Last week I posted about my magical day at Southeastern Animal Fiber Fair. If you missed the post, definitely check it out HERE.
SAFF has tons of classes you can take and I took one on painting with wool. The technique we used was needle felting. I have never done it before, but it was the class on the schedule that looked the most interesting. Needle felting is when you used barbed needles to interlock wool fibers. It will pack the fibers down because the little scales on the fiber rub against each other stick together. The fibers all get tangled up. They get more dense and can be formed and shaped.
In the class we were going to create Van Gogh’s Starry Night using fiber. This is the sample the teacher created.
We started by putting a piece of blue burlap on a foam block. We took a bat and laid it on top of the burlap. To create the Starry Night backround, the top two thirds of the burlap sheet was covered with blue fiber and the bottom third green fiber. Then we took a needle and started to felt the fiber into the burlap. This is how we created the background colors so that it looked like Van Gogh’s painting.
I learned there is a specific way to hold the needle. The finger position is important. My middle finger was the lowest one holding on to the needle. Every time I pushed the needle into the fiber that finger was supposed to touch the foam block. That is how I knew the needle went in far enough.
Once the background was done we started with the detail of the design. We would draft a little bit of roving and lay it where we wanted it. Then it was time to repeat the process with the needle over and over again. We used Ashford Corriedale wool roving and it is lovely fiber. Look at all the colors it comes in too! You can create anything with all these options.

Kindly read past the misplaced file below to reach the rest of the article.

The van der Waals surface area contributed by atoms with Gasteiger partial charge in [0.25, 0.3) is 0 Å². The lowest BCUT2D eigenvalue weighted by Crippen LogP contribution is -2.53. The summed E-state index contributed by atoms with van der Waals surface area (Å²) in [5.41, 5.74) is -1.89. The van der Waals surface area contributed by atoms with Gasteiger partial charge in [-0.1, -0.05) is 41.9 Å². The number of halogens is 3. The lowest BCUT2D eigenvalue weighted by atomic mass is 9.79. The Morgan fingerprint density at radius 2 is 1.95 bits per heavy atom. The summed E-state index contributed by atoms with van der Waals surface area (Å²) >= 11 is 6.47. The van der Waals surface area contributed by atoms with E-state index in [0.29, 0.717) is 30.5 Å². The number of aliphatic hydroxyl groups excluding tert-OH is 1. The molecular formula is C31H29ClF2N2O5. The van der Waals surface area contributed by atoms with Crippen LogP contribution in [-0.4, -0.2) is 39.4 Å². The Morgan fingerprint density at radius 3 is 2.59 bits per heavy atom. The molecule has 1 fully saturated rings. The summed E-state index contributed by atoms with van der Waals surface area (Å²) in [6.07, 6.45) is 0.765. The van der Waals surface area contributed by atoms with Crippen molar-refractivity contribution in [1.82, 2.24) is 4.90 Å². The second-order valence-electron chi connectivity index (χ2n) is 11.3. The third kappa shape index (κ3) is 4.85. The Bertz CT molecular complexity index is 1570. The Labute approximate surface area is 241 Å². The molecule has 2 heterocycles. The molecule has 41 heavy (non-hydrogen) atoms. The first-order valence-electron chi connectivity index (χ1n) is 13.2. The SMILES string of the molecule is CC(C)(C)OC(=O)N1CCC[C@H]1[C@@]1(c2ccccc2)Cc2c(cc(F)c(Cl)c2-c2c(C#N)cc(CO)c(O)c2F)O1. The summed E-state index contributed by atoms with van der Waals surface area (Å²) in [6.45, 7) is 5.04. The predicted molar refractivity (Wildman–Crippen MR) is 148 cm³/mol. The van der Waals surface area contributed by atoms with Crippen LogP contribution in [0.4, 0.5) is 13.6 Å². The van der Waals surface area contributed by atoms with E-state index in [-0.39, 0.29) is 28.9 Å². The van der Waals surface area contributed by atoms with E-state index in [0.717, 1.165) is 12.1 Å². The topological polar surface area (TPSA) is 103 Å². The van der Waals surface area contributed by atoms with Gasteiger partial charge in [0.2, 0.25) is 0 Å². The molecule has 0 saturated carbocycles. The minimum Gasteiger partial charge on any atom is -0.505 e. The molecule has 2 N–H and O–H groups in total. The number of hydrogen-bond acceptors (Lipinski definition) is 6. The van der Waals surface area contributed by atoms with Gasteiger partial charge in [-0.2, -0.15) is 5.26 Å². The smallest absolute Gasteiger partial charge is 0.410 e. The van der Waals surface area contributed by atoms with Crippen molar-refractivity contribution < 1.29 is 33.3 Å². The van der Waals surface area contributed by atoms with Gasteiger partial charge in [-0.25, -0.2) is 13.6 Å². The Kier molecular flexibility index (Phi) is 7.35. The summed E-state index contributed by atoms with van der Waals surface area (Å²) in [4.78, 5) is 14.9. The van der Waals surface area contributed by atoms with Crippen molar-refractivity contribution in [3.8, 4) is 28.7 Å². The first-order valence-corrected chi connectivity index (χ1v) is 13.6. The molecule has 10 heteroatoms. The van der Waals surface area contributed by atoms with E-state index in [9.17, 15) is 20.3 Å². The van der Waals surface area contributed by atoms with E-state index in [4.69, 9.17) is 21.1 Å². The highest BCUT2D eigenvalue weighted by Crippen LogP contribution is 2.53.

My teacher said she recommends this particular wool because it has a higher micron count and that makes it easier for a beginner to felt with. Microns measure the diameter of fiber. It tells you a lot about how soft a fiber is. A low micron count means soft fiber and a higher number means it will be more coarse and wiry.
There were little tricks on how to get the shape and depth we wanted. For the stars we wrapped some roving around our finger to make the shape and then felted it on top of the background. I am sure as I practice more I will develop my own little tricks too.
If we were working on a really big section of fiber we could switch to a tool that had multiple needles in it. That is what I am working with here. It made the work go a little bit faster. When we switched to the tool with multiple needles, we also switched the foam block to a mat with brush bristles.
This is my finished piece. I think it looks like Starry Night, so for a first attempt at something I think that is a win! P.S. Class ended at noon and I was hangry when this picture was taken.
Our teacher also gave us a little tip. She said you can take the thread out of a sewing machine and run your work under the needle to finish it off.
Two of the top winning entries at SAFF were also needle felted pieces. The bunny looks like it was painted. Look at all the detail! That was all done with fiber.
The Halloween piece with the witch is a 3-D piece that wase also felted with wool. Isn’t it amazing?
I am excited to keep practicing with needle felting. I am brainstorming a design for next year’s state fair that is needle felted. I might just go for it! But in the meantime I will keep practicing.